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Showing posts from January, 2013

the tree

I am facilitating a spiritual formation course on Tuesday evenings based on the book, The Good and Beautiful God.  Basically, the book deals with aligning our perceptions of God with the God that Jesus presents in the New Testament.  It is a well-structured study with accessible language, group learning, and a spiritual discipline exercise (the author calls it soul-training) at the end of every chapter.  This week we were to spend 5 minutes in silence every day and take some time to observe creation.

Sounds simple, and I basically do these two things most every day anyway.  But, as always seems to happen, the very week I am to practice these disciplines and write something about them, my schedule is turned on its ear.  I was working as a conference assistant for 3 days which meant early mornings and long days inside a classroom downtown.  In addition, I had a house guest for 4 days which means that my alone/silent time could not be done in the place and time I normally do it.  It was…

do you want to be a professor?

There is a question I get asked quite often that I don't really like answering.  The question is:  What will you do after you graduate?  I usually smile, say that I'll find out when the time comes, remind the person (and myself) that a lot of things can change between now and then, and mention that doors tend to open up as one goes along.  All of that is true, of course, but it is only the partial truth.  I don't usually mention that getting an academic job is quite difficult, especially in a field like theology which is being relegated more and more to seminaries and bible colleges.  The other thing I don't usually talk about is the rather arcane, laborious, and lengthy process required to get a tenured (stable) job as a professor in a university.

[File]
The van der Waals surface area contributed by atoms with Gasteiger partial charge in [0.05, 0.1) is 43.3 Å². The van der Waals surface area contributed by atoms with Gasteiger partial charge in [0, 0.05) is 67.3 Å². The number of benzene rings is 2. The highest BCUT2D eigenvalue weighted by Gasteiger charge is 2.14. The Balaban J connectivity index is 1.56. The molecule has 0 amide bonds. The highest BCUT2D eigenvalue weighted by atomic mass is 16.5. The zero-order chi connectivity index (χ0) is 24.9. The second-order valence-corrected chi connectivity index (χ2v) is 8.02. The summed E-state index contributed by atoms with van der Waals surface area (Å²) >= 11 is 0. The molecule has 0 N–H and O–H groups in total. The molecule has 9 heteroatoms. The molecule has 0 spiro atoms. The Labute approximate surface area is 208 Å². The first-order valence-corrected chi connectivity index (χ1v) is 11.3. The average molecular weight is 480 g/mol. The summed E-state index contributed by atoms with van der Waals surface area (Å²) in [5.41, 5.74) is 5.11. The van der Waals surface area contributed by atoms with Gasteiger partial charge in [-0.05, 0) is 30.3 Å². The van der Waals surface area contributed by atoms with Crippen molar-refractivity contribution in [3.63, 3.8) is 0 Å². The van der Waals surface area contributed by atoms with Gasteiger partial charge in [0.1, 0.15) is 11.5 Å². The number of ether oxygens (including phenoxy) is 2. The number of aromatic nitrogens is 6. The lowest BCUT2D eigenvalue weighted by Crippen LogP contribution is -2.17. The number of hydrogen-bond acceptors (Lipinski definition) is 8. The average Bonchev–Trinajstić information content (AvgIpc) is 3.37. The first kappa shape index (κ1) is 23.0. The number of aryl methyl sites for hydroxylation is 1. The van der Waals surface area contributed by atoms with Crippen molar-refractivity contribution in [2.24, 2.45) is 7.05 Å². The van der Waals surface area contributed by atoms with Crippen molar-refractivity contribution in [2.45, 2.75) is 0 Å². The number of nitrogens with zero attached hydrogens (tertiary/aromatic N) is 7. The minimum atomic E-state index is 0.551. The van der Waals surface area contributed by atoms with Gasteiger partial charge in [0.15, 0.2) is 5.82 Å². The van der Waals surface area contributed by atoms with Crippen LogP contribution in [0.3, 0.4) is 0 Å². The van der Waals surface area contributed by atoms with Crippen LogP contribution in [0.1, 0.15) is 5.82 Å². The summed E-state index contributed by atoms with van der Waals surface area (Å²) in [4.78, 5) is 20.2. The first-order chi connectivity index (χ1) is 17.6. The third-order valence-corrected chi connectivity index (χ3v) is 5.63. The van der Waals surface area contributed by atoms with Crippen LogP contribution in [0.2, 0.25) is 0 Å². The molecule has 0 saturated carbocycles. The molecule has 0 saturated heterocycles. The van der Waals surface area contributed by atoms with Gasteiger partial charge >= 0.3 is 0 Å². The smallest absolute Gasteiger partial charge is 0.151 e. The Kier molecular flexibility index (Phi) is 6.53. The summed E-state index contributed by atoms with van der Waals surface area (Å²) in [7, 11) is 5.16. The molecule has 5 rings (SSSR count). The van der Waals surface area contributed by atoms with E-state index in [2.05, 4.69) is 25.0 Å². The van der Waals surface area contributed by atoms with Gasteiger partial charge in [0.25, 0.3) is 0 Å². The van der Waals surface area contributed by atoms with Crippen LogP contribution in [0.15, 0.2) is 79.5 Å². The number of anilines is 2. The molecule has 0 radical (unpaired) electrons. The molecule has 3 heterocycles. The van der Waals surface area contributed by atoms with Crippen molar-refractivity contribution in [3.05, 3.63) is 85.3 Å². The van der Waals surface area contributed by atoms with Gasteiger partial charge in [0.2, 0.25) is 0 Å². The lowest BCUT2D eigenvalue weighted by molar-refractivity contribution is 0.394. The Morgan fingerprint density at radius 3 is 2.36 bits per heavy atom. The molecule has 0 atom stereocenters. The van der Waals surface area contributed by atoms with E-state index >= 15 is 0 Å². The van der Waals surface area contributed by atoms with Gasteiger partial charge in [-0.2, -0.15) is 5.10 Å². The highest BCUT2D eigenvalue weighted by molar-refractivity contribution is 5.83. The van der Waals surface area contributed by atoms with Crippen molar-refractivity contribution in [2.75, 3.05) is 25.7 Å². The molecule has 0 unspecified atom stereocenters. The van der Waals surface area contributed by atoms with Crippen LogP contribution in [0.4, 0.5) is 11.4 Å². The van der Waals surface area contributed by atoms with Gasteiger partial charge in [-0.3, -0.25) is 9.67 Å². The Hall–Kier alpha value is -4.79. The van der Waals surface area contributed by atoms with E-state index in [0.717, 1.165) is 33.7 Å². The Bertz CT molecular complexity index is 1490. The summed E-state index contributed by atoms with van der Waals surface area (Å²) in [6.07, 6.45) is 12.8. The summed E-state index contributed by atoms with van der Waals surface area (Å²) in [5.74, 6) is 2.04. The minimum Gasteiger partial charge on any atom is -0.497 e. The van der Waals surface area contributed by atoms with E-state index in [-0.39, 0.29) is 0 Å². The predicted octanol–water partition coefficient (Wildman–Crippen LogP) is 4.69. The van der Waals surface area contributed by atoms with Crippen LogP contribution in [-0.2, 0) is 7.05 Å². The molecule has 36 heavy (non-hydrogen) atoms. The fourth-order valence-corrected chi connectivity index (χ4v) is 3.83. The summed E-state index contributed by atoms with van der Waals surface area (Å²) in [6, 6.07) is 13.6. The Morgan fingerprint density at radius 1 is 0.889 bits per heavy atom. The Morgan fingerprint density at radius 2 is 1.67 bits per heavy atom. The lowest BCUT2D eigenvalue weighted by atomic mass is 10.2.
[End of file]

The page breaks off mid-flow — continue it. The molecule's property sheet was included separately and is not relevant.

There is a continuous pressure for graduate students like me to be involved in cutting edge research, to be publishing in renowned journals, to be presenting papers at prestigious conferences, to be "winning" gr…

interpretation

School started this week.  Once again, I am teaching Christian Spirituality, a first year university course.  The first day is always a bit nerve-wracking because I never know how many students will show up, what their level of interest will be, or how they will respond to my style of teaching and the course material I have selected.  The first week has gone really well, I think.  The students are keen and clever and for the most part, eager to engage with the material and learn.  They are even polite, asking for permission to use their laptops in class and talking to me afterwards to make sure they didn't come off as argumentative.  It really is a joy and a privilege to be able to teach theology in a university setting where we can have straightforward and informed dialogue about God.

One of the textbooks I use for the course is Philip  Sheldrake's A Brief History of Spirituality. He is very good at easing a person into the topic by explaining what spirituality is, setting i…

going home

I took a break from writing a blog over Christmas.  To be honest, there was a lot going on but I wasn't sure how to write about it.  Going back to the place I grew up always presents a few challenges for me:  for the most part, I enjoy the vast beauty of the prairies and their crisp climate which conjure up vibrant memories of an uncomplicated and creative childhood, and I appreciate the precious family members and other friendly folks who still live there.  But my place of origin also has some trigger points for me and sometimes they can catch me off-guard.  This is really no different from any context which can transport us back to places where we were not at our best: places we have experienced tragedy, felt fear, been prone to anxiety, responded in anger, or lived through disappointment.  But sometimes childhood triggers can also be occasions when we realise that we are not the same person we used to be.

This was a particularly challenging holiday time in some ways.  Perhaps …